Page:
Republican lawmaker and self-described crypto HODLer, Senator Cynthia Lummis, has expressed her support for the recent judgment in the SEC vs. Ripple case.
Sen. Cynthia Lummis is one of crypto’s most prominent supporters on Capitol Hill. She posted on Twitter her feelings about the ruling in the U.S. Securities and Exchange Commission’s (SEC) case against XRP.
My statement in response to the Southern District of New York’s ruling in Securities and Exchange Commission v Ripple Labs, Inc. pic.twitter.com/bmIxR0AmhT— Senator Cynthia Lummis (@SenLummis) July 14, 2023
Senator Lummis applauded Analisa Torres’ finding of the Southern District of New York (SDNY) that crypto assets traded in secondary markets are not investment contracts.
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The senator further stated that the court’s decision mirrored the position taken in the proposed crypto legislation that Sen. Kirsten Gillibrand and herself introduced in June 2022.
The proposal was called the Lummis-Gillibrand Responsible Financial Innovation Act (RFIA). It provided comprehensive regulation of digital assets and a resolution to the questions about the authority of different regulatory bodies over cryptocurrencies.
The bill also clarified how crypto assets and decentralized autonomous organizations (DAOs) are taxed and impose disclosure and consumer protection requirements on digital asset service providers.
In June, the Wyoming senator, known as the “Crypto Queen” in certain circles for her steadfast support of the crypto industry, said she was recommitting herself to working for a supportive regulatory framework for cryptocurrency.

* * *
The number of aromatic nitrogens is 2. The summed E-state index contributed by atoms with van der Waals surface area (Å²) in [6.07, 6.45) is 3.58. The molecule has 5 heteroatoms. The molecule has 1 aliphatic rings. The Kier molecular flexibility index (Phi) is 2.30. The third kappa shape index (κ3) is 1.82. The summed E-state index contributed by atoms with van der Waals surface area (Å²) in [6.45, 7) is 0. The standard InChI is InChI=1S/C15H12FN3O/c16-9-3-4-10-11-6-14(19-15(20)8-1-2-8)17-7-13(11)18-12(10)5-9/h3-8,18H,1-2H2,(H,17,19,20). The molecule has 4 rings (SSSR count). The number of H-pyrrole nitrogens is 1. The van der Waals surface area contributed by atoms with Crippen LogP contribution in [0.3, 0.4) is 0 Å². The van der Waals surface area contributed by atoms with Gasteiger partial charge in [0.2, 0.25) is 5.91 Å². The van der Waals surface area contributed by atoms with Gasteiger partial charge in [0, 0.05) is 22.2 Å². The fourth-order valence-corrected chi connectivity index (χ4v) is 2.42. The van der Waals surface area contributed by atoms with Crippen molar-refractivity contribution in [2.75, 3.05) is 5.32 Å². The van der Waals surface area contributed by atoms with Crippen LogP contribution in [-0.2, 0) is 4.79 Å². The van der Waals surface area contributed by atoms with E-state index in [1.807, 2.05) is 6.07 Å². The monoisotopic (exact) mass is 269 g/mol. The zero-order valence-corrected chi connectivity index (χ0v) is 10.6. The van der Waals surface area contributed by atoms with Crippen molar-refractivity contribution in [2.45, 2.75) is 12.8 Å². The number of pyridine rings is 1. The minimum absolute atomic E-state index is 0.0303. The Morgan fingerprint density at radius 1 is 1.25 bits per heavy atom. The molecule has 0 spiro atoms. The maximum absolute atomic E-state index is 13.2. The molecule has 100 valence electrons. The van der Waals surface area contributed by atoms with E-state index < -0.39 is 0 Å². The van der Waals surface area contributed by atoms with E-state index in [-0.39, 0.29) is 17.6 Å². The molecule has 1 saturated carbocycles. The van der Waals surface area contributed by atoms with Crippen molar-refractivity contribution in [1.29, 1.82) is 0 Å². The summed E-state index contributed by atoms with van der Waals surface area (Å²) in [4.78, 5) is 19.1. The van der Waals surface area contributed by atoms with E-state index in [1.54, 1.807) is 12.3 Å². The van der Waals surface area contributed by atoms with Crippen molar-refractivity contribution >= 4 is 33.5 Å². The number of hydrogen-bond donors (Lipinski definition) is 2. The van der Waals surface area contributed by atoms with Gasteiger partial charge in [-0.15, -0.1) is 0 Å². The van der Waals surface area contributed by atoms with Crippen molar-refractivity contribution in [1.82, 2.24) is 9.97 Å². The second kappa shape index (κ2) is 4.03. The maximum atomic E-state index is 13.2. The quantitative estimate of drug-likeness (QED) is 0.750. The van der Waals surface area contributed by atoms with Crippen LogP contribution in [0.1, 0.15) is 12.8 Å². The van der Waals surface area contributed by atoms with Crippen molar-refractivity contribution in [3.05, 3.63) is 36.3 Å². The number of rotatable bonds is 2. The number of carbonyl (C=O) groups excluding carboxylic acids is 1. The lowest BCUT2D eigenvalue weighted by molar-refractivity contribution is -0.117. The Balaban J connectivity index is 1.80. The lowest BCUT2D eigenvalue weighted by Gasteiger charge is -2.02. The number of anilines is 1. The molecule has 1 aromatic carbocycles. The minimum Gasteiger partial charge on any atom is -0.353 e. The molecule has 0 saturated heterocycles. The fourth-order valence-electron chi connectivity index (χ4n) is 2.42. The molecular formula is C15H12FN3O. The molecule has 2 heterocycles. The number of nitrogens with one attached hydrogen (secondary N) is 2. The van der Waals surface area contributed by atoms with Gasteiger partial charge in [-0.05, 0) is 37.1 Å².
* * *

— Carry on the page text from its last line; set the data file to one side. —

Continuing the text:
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Critics accuse the senator of misrepresenting ruling
According to Sen. Lummis, section 501 of the RFIA echoes sentiments similar to those made in the Southern District of New York’s SEC vs. Ripple finding. Lummis believes the precedent-setting judgment is a clear sign for U.S. lawmakers to pass the RFIA finally.
“The decision confirms the need for Congress to deliver a regulatory structure for the crypto asset industry that provides the highest level of consumer protection,” the senator said in her statement.
However, several detractors have contested the senator’s interpretation of the decision, claiming that the court had not addressed the secondary sales she mentioned.
Accurately speaking, secondary sales were not ruled upon, see footnote 16. This is dictum. pic.twitter.com/VJc8lX2Z3c— Naethaan.eth | web3 lawyer (@iJonny) July 14, 2023
While Judge Torres determined that XRP is not a security since it does not automatically meet the Howey standards for an investment contract, it can be sold as a security in specific situations. However, the judge decided not to rule on all secondary XRP sales because the issue had not been adequately raised before the court.
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